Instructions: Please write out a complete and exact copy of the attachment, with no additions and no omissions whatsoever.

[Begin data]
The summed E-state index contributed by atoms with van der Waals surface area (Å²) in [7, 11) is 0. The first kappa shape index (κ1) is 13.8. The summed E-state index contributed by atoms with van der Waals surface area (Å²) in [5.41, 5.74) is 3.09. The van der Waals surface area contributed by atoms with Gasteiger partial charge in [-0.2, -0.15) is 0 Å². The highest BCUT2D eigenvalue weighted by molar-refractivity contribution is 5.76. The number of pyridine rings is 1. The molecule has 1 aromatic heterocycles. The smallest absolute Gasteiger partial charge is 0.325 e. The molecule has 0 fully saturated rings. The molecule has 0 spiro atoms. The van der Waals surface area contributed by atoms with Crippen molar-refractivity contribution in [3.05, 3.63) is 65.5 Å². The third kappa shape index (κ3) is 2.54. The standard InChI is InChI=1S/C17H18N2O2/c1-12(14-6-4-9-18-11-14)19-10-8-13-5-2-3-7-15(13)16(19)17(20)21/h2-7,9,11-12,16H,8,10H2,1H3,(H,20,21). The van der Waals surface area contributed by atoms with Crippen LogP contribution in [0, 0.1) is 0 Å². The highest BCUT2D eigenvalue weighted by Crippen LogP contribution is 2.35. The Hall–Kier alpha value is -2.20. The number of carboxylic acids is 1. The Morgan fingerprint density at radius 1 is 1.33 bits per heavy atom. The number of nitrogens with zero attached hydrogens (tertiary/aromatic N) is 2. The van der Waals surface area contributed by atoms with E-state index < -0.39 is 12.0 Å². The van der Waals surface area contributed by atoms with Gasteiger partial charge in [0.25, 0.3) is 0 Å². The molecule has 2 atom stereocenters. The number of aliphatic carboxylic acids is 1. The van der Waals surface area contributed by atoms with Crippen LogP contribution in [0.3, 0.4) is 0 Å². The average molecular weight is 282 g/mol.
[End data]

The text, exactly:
The summed E-state index contributed by atoms with van der Waals surface area (Å²) in [7, 11) is 0. The first kappa shape index (κ1) is 13.8. The summed E-state index contributed by atoms with van der Waals surface area (Å²) in [5.41, 5.74) is 3.09. The van der Waals surface area contributed by atoms with Gasteiger partial charge in [-0.2, -0.15) is 0 Å². The highest BCUT2D eigenvalue weighted by molar-refractivity contribution is 5.76. The number of pyridine rings is 1. The molecule has 1 aromatic heterocycles. The smallest absolute Gasteiger partial charge is 0.325 e. The molecule has 0 fully saturated rings. The molecule has 0 spiro atoms. The van der Waals surface area contributed by atoms with Crippen molar-refractivity contribution in [3.05, 3.63) is 65.5 Å². The third kappa shape index (κ3) is 2.54. The standard InChI is InChI=1S/C17H18N2O2/c1-12(14-6-4-9-18-11-14)19-10-8-13-5-2-3-7-15(13)16(19)17(20)21/h2-7,9,11-12,16H,8,10H2,1H3,(H,20,21). The van der Waals surface area contributed by atoms with Crippen LogP contribution in [0, 0.1) is 0 Å². The highest BCUT2D eigenvalue weighted by Crippen LogP contribution is 2.35. The Hall–Kier alpha value is -2.20. The number of carboxylic acids is 1. The Morgan fingerprint density at radius 1 is 1.33 bits per heavy atom. The number of nitrogens with zero attached hydrogens (tertiary/aromatic N) is 2. The van der Waals surface area contributed by atoms with E-state index < -0.39 is 12.0 Å². The van der Waals surface area contributed by atoms with Gasteiger partial charge in [0.25, 0.3) is 0 Å². The molecule has 2 atom stereocenters. The number of aliphatic carboxylic acids is 1. The van der Waals surface area contributed by atoms with Crippen LogP contribution in [0.3, 0.4) is 0 Å². The average molecular weight is 282 g/mol.